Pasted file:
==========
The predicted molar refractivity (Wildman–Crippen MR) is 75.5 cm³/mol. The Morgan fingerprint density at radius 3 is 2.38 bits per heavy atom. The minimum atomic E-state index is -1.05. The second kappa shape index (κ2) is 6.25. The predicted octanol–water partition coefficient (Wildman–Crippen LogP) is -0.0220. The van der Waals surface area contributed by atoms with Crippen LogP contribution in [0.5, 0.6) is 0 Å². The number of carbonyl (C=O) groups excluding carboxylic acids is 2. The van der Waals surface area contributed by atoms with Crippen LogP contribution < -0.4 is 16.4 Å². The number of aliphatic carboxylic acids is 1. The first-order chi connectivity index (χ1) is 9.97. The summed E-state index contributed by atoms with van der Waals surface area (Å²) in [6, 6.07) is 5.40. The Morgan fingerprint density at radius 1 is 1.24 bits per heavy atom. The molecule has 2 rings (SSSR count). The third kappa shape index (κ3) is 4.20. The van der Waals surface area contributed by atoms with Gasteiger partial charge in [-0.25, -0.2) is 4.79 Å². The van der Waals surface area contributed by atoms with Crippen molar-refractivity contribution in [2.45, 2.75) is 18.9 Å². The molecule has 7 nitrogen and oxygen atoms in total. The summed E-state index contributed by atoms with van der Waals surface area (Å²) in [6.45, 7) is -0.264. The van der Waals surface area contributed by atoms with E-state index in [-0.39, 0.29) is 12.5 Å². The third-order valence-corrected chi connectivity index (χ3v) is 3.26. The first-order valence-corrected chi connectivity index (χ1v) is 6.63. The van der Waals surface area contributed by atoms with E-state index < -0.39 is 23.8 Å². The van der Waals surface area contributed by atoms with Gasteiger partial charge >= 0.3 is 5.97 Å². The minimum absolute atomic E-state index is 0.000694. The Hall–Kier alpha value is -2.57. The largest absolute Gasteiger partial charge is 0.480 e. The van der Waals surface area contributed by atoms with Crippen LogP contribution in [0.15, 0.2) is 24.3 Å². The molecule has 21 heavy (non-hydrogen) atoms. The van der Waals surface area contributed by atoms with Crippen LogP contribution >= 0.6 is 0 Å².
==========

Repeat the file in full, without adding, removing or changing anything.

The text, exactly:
The predicted molar refractivity (Wildman–Crippen MR) is 75.5 cm³/mol. The Morgan fingerprint density at radius 3 is 2.38 bits per heavy atom. The minimum atomic E-state index is -1.05. The second kappa shape index (κ2) is 6.25. The predicted octanol–water partition coefficient (Wildman–Crippen LogP) is -0.0220. The van der Waals surface area contributed by atoms with Crippen LogP contribution in [0.5, 0.6) is 0 Å². The number of carbonyl (C=O) groups excluding carboxylic acids is 2. The van der Waals surface area contributed by atoms with Crippen LogP contribution < -0.4 is 16.4 Å². The number of aliphatic carboxylic acids is 1. The first-order chi connectivity index (χ1) is 9.97. The summed E-state index contributed by atoms with van der Waals surface area (Å²) in [6, 6.07) is 5.40. The Morgan fingerprint density at radius 1 is 1.24 bits per heavy atom. The molecule has 2 rings (SSSR count). The third kappa shape index (κ3) is 4.20. The van der Waals surface area contributed by atoms with Gasteiger partial charge in [-0.25, -0.2) is 4.79 Å². The van der Waals surface area contributed by atoms with Crippen molar-refractivity contribution in [2.45, 2.75) is 18.9 Å². The molecule has 7 nitrogen and oxygen atoms in total. The summed E-state index contributed by atoms with van der Waals surface area (Å²) in [6.45, 7) is -0.264. The van der Waals surface area contributed by atoms with E-state index in [-0.39, 0.29) is 12.5 Å². The third-order valence-corrected chi connectivity index (χ3v) is 3.26. The first-order valence-corrected chi connectivity index (χ1v) is 6.63. The van der Waals surface area contributed by atoms with E-state index < -0.39 is 23.8 Å². The van der Waals surface area contributed by atoms with Gasteiger partial charge >= 0.3 is 5.97 Å². The minimum absolute atomic E-state index is 0.000694. The Hall–Kier alpha value is -2.57. The largest absolute Gasteiger partial charge is 0.480 e. The van der Waals surface area contributed by atoms with Crippen LogP contribution in [0.15, 0.2) is 24.3 Å². The molecule has 21 heavy (non-hydrogen) atoms. The van der Waals surface area contributed by atoms with Crippen LogP contribution >= 0.6 is 0 Å².